The absence of a one-off gain and a weaker performance in Malaysia put a dent in the numbers at Fraser and Neave (F&N) for the full year.
Net profit dived 82.9 per cent to $108.1 million for the 12 months to Sept 30, mainly because the firm enjoyed a sizeable boost last year after it sold Myanmar Brewery.
If that gain is excluded, earnings this year would have been 72.9 per cent higher at $109 million, thanks largely to increased takings from the dairy business and reduced losses from printing and publishing.
Full-year revenue fell 6.7 per cent from a year earlier to $1.98 billion on lower contributions from the Malaysian beverage and dairy business as well as the printing and publishing division.
Despite a 3.7 per cent dip in dairy revenue to $1.12 billion, the segment's profit before interest and taxes jumped 72.5 per cent to $118.7 million due to lower milk-based commodity costs and improved operational efficiencies.
AT A GLANCE
REVENUE: $1.98 billion (-6.7%)
NET PROFIT: $108.1 million (-82.9%)
FINAL DIVIDEND: 3 cents a share (unchanged)
And while revenue from printing and publishing fell 9.8 per cent from a year ago to $307.7 million, losses before interest and taxes narrowed from $15.3 million last year to $5.2 million this year.
This was mainly the result of a restructuring exercise last year that reduced the print business' operating cost base and current year's depreciation charges.
Revenue from the beverage segment fell 10 per cent from a year earlier to $604.4 million, dragging profit before interest and taxes down 40 per cent to $23 million.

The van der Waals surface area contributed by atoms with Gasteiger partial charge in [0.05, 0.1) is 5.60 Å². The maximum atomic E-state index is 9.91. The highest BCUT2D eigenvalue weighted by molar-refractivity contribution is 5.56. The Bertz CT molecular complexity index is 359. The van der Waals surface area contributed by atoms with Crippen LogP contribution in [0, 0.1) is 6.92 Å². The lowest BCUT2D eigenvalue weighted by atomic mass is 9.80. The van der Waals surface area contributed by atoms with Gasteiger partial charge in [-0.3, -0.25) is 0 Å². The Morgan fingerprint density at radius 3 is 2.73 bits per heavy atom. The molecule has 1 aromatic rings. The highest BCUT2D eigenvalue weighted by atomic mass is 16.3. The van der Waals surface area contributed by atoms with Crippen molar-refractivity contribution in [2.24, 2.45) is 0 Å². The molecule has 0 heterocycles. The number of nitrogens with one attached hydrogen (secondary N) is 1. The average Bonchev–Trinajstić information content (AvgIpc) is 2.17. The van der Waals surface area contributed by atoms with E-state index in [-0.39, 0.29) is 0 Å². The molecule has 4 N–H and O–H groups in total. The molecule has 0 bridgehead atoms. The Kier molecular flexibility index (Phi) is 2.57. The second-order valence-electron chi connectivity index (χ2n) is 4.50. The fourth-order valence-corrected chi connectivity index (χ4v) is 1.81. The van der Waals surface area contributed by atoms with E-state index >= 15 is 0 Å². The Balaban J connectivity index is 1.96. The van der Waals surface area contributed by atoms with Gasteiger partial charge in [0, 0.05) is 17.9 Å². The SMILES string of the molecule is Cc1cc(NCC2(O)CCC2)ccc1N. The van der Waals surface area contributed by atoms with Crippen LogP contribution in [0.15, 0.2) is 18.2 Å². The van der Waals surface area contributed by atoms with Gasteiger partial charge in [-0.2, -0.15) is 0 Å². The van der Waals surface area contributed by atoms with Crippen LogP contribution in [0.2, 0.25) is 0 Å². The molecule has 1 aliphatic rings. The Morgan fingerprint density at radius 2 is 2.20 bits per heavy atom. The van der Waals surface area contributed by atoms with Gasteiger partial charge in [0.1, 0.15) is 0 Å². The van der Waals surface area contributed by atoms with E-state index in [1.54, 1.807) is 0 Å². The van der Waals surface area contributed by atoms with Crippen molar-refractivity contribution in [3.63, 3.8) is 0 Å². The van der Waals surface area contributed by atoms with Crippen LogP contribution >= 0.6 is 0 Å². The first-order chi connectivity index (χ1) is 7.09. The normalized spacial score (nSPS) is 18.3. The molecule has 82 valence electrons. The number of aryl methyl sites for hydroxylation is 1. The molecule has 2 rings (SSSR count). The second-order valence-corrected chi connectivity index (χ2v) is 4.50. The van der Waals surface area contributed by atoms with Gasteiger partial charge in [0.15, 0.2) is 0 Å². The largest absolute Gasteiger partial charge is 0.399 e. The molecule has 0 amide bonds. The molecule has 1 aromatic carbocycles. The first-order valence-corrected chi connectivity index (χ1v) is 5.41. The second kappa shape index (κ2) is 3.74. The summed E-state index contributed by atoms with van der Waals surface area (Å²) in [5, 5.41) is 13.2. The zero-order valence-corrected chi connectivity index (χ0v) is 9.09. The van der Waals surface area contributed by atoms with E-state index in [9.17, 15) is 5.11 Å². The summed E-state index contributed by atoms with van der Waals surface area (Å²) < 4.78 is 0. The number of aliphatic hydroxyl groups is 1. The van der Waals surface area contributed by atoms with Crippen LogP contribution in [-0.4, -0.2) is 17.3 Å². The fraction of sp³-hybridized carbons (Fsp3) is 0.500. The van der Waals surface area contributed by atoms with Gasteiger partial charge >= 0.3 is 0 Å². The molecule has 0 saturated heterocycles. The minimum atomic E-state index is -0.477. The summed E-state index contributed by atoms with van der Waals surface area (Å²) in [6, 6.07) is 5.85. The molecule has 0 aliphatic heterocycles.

The lower profit was also a result of mounting pricing pressures, loss of contribution from Red Bull, a weaker Malaysian ringgit and costs associated with new product launches and regional expansion.
Earnings per share for the full year was 7.5 cents, up from 4.4 cents in the same period a year ago while net asset value per share was $1.97 as at Sept 30, up from $1.57 a year ago.
The group has recommended a final dividend of three cents, unchanged from a year ago, to be paid on Feb 16.
Mr Koh Poh Tiong, chairman of the board executive committee, said: "Our food and beverage division recorded volume gains and double-digit earnings growth in our core markets, on the back of effective consumer and trade programmes and strengthened route- to-market, and despite negative translation effects of the weakening Malaysian ringgit and Thai baht."
He also flagged risks, including the weaker economy and financial market volatility, that could weigh on consumer confidence and demand, as well as intensifying competition and rising raw material costs.
Earnings were posted after market close. The counter rose one cent or 0.47 per cent to $2.12 yesterday.